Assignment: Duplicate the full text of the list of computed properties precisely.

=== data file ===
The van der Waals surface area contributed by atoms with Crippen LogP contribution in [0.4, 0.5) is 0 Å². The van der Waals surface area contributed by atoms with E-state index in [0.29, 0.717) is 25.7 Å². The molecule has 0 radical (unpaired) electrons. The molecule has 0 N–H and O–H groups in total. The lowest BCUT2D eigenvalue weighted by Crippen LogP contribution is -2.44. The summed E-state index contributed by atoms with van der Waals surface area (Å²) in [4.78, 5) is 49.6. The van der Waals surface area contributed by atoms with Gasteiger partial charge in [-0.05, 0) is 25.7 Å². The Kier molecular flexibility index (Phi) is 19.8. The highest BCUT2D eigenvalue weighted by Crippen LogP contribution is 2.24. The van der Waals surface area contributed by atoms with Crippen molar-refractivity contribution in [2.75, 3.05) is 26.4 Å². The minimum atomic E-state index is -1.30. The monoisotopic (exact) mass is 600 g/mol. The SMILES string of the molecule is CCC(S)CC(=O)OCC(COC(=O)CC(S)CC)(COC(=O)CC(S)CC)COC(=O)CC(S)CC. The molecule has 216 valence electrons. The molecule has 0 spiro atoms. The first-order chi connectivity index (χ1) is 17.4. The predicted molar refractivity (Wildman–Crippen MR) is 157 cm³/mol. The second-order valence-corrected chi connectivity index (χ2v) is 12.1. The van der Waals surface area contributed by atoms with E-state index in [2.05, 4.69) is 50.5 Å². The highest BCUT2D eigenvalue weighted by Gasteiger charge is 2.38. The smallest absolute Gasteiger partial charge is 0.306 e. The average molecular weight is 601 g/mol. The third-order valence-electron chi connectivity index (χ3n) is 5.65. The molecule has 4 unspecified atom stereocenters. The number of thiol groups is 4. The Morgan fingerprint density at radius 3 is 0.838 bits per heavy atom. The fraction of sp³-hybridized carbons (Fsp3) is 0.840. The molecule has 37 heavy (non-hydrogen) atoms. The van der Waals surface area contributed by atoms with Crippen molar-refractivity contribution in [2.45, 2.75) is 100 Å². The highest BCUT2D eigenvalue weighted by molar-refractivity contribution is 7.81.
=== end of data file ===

The van der Waals surface area contributed by atoms with Crippen LogP contribution in [0.4, 0.5) is 0 Å². The van der Waals surface area contributed by atoms with E-state index in [0.29, 0.717) is 25.7 Å². The molecule has 0 radical (unpaired) electrons. The molecule has 0 N–H and O–H groups in total. The lowest BCUT2D eigenvalue weighted by Crippen LogP contribution is -2.44. The summed E-state index contributed by atoms with van der Waals surface area (Å²) in [4.78, 5) is 49.6. The van der Waals surface area contributed by atoms with Gasteiger partial charge in [-0.05, 0) is 25.7 Å². The Kier molecular flexibility index (Phi) is 19.8. The highest BCUT2D eigenvalue weighted by Crippen LogP contribution is 2.24. The van der Waals surface area contributed by atoms with Crippen molar-refractivity contribution in [2.75, 3.05) is 26.4 Å². The minimum atomic E-state index is -1.30. The monoisotopic (exact) mass is 600 g/mol. The SMILES string of the molecule is CCC(S)CC(=O)OCC(COC(=O)CC(S)CC)(COC(=O)CC(S)CC)COC(=O)CC(S)CC. The molecule has 216 valence electrons. The molecule has 0 spiro atoms. The first-order chi connectivity index (χ1) is 17.4. The predicted molar refractivity (Wildman–Crippen MR) is 157 cm³/mol. The second-order valence-corrected chi connectivity index (χ2v) is 12.1. The van der Waals surface area contributed by atoms with E-state index in [2.05, 4.69) is 50.5 Å². The highest BCUT2D eigenvalue weighted by Gasteiger charge is 2.38. The smallest absolute Gasteiger partial charge is 0.306 e. The average molecular weight is 601 g/mol. The third-order valence-electron chi connectivity index (χ3n) is 5.65. The molecule has 4 unspecified atom stereocenters. The number of thiol groups is 4. The Morgan fingerprint density at radius 3 is 0.838 bits per heavy atom. The fraction of sp³-hybridized carbons (Fsp3) is 0.840. The molecule has 37 heavy (non-hydrogen) atoms. The van der Waals surface area contributed by atoms with Crippen molar-refractivity contribution in [2.45, 2.75) is 100 Å². The highest BCUT2D eigenvalue weighted by molar-refractivity contribution is 7.81.